New and Improved?

Sometimes, understanding what makes a good story is almost visceral, an experience that can’t be wholly explained, but you know it when you read it.  Others make it a point to dissect the phenomenon and break it down into something comprehensible.

Let’s pretend there are writers out there who gazed at their own navels for so long that they decided the experience would render into great stories.  When the first novel hit the bookshelves, most readers were critical of it.  After all, it lacked plot and character development.

A few readers did relate to it, though, and other navel novels began surfacing.  While the majority still pointed out they were poorly written, others insisted it was just an alternative style.  Why be bound to the traditions of writing stories with tension and follow grammar rules?  This new genre simply threw off those constraints and claimed to be free and unfettered.

Those writers then insisted their genre shouldn’t just be a subcategory.  The hallmarks of navel novels should be adopted into all branches of fiction.

Many writers argued the tradition of storytelling had established that conflict and development were essential to a compelling narrative.  But anybody who resisted the new changes was labeled unimaginative.  And some writers went along with tearing down the old rules because they figured they should keep up with what was declared as the wave of the future, or because they were afraid of being called unimaginative.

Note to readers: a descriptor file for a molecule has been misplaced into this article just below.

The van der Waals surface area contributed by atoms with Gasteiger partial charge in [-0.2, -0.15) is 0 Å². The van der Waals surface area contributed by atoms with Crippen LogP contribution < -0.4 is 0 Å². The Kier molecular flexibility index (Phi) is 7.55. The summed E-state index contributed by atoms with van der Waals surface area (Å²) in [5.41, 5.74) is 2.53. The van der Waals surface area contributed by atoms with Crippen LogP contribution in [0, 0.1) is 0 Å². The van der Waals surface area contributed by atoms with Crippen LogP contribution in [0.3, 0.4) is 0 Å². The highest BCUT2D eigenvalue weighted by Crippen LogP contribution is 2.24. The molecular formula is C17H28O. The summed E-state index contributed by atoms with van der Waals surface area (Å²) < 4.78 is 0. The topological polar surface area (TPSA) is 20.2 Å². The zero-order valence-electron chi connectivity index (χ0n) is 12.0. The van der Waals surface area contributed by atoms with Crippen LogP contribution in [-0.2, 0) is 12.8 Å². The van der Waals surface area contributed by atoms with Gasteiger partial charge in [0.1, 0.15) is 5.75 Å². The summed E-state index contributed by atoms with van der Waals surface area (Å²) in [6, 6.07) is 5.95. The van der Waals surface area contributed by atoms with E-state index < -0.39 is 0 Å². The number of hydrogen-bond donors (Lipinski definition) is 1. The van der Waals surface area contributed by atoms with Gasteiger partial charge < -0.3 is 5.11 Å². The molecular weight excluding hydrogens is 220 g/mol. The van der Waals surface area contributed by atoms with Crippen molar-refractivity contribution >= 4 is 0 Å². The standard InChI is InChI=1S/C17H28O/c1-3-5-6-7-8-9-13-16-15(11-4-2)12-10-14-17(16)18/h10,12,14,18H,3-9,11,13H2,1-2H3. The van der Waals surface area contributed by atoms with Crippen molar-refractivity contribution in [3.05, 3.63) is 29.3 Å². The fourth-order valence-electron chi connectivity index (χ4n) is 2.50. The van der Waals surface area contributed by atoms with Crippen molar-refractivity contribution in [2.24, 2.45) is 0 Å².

As more books took on the elements of a navel novel, other stories that followed the established norms came under increasing attack.  Even the great novels in history were declared to be unenlightened, and book burnings were resurrected.

So did navel novels make the craft of writing better, or worse?  Some might argue that’s a matter of perception, but it seems that when guidelines have been established over the generations, they shouldn’t be readily dismissed.

It’s the novel idea that must shoulder the responsibility of arguing why the rule of thumb should change, considering the body of evidence….